I measure the best movies of any year by a visceral reaction: When I walk out of the cinema (or away from my home screen, as the case may be) how much do I want to see it a second time, and how soon? Rewatchability is important. With that in mind, please find below a list of the 10 (well, actually, 11) best movies of 2013, IMHO.
Please come back later and I’ll provide you another list of quality films, my Honourable Mentions, which I’ve anointed with individual accolades. Any of them might have found their way onto the Top 10 on another day. This has been a damn good year for movies (and that’s said even though I haven’t even seen some of the well-received American indies like Short Term 12—and I’m not even mentioning excellent documentaries like Blackfish or The Act of Killing). Also with that list: a few movies that I really didn’t enjoy, my Dishonourable Mentions.
But that’s later. Here now, without further delay:
The Top 10
Shane Carruth must be a big fan of Terrence Malick, given how he directed his long-awaited follow-up to Primer, an expressionistic and challenging fantasy the likes of which I’ve not seen. Outside of Malick, that is. This year their films both pushed the boundaries of mainstream cinema, challenging audiences to go along with their gorgeously shot and edited stories that used techniques we just don’t expect or necessarily endorse in our average movie entertainment. This is visual poetry, not prose, and if you call yourself a film lover you owe it to yourself to see these them.
Nicole Holofcener directs her best film almost two decades into a sterling filmmaking career. The story of an awkward love affair between mature adults, it had some sitcom tropes in the plot, but the characterizations were so true, so warm, it didn’t matter at all. And James Gandolfini deserves to be remembered for this as much as he is for Tony.
Technically and visually, Alfonso Cuarón’s film is probably the most impressive of the year, something that felt totally new when I saw it on the big screen. Not sure how it will translate, if at all, to home entertainments, it’s none the less a relentless, gripping survivor’s tale in a terrifyingly hostile environment, with a career best performance from Sandra Bullock. (Just wish they’d cut her backstory a little.)
No other movie this year made me feel like a 10-year-old boy like Guillermo Del Toro’s ode to Godzilla and giant robots. Big, big fun, I’ve already seen it four times, more than any other movie in the past 12 months. Sure, there are a lot of silliness, but no one should care. Ignoring the laws of physics is a requirement in giant monster/robot movies!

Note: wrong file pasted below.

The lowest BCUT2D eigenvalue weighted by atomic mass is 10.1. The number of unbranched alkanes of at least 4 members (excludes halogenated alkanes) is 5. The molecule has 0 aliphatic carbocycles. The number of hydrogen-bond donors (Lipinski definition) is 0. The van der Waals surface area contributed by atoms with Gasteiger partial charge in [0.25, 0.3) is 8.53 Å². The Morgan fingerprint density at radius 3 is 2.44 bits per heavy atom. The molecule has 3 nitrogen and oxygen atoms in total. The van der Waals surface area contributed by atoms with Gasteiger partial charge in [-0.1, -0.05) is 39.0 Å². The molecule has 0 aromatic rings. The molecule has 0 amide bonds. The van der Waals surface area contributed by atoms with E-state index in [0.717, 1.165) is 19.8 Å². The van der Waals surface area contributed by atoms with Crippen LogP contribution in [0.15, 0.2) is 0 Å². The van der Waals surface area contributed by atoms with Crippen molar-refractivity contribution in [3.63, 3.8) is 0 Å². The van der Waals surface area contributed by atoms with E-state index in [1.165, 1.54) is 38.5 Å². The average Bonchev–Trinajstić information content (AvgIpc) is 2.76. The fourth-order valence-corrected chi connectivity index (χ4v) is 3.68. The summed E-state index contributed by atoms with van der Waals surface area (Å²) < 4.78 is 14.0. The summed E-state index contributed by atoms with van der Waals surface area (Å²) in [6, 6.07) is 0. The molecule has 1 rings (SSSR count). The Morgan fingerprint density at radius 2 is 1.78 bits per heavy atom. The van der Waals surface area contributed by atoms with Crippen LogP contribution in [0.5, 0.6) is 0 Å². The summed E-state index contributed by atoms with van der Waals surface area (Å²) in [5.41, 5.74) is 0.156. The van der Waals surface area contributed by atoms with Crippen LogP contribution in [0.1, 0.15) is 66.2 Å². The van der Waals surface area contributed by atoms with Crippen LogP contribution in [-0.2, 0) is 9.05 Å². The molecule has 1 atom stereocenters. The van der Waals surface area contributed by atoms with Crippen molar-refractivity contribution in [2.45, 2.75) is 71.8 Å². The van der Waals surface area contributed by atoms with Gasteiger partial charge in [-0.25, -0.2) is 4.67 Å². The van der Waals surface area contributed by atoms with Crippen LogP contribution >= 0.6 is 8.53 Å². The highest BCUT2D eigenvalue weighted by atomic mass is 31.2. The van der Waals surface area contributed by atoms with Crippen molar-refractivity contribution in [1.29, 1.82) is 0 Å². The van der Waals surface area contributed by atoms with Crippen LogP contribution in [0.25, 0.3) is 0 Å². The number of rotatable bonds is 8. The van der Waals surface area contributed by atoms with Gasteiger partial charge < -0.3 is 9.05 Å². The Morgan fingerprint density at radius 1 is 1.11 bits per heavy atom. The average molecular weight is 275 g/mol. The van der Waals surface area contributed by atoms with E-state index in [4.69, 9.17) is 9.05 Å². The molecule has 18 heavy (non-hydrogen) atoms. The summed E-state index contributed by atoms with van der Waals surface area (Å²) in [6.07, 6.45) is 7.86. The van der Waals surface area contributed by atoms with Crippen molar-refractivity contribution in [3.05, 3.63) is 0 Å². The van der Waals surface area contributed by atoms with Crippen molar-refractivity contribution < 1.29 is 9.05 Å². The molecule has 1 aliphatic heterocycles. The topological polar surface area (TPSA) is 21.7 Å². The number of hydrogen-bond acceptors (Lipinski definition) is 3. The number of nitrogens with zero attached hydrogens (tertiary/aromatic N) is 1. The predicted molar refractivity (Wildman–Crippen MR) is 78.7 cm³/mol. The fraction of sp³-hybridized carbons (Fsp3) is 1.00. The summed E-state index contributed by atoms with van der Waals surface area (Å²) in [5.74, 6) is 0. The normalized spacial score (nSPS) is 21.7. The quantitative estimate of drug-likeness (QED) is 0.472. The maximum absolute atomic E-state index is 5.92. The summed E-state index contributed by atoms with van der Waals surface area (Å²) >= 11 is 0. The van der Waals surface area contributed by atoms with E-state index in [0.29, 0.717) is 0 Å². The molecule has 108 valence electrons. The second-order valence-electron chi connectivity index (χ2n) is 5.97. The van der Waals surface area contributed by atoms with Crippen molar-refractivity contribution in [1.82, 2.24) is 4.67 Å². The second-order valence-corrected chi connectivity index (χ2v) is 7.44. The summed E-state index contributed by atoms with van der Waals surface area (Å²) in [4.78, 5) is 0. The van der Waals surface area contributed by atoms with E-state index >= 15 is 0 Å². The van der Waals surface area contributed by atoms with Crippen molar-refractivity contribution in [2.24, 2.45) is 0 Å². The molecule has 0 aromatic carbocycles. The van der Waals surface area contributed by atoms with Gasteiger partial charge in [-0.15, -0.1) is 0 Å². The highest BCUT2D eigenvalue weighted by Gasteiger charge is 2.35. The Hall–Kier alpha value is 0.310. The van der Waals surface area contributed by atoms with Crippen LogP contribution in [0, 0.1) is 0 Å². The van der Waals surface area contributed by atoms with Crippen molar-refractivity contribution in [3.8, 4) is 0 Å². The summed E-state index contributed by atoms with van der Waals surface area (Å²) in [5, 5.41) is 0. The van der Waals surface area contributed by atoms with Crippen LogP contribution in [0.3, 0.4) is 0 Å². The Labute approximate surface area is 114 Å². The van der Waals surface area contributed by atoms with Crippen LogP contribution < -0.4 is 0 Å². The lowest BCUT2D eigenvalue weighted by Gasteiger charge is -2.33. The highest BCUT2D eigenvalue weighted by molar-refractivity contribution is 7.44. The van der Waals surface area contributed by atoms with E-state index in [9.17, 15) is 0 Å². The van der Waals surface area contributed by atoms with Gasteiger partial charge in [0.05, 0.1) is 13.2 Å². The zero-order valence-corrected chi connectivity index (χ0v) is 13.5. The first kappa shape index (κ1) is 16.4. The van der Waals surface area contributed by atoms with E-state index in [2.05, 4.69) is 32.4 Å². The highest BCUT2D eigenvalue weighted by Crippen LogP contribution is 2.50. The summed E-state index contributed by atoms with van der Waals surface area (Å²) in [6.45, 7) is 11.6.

This film was smart, funny and sad, without being saccharine or otherwise sappy. With another excellent performance from Judi Dench, who goes from strength to strength, a lot of credit should be given to director Stephen Frears, along with co-writer and star Steve Coogan, putting his natural crustiness to good use.
A Danish film directed by Thomas Vinterberg and starring Mads Mikkelsen as a man unjustly accused of sexually abusing a little girl deserved a much bigger release in 2013 than it got. It will have you seething, this intimate drama that deftly explores mob mentality. In certain situations you can learn pretty quickly who your real friends are.
The thing about the Coen Brothers is they just make it look so easy.
This should be shown in American high schools. It’s the year’s most harrowing film, and probably the most important from a societal standpoint, and had me weeping in that final scene. Why isn’t Solomon Northrup an American hero? He should be. Hopefully Steve McQueen’s film will help make that so.
I caught this film at the Atlantic Film Festival, and it’s had limited release in cinemas in North America, qualifying it for my list. If you haven’t seen it, look for it in 2014. A divorce drama about Iranian ex-pats in Paris, no movie in 2013 (or, hell, in many years before), featuring just people in rooms talking, was so compelling, so unforgettable. Asghar Farhadi, director of the Oscar-winninmg A Separation, is doing amazing stuff in film I’m not seeing anywhere else.
This is why I go to the movies, to see stories that make me think about my life now, and what it might be like in the future. Spike Jonze’s picture is brilliant and beautiful.
Thanks for reading my picks. If you disagree, please feel free to comment, or offer your own alternatives.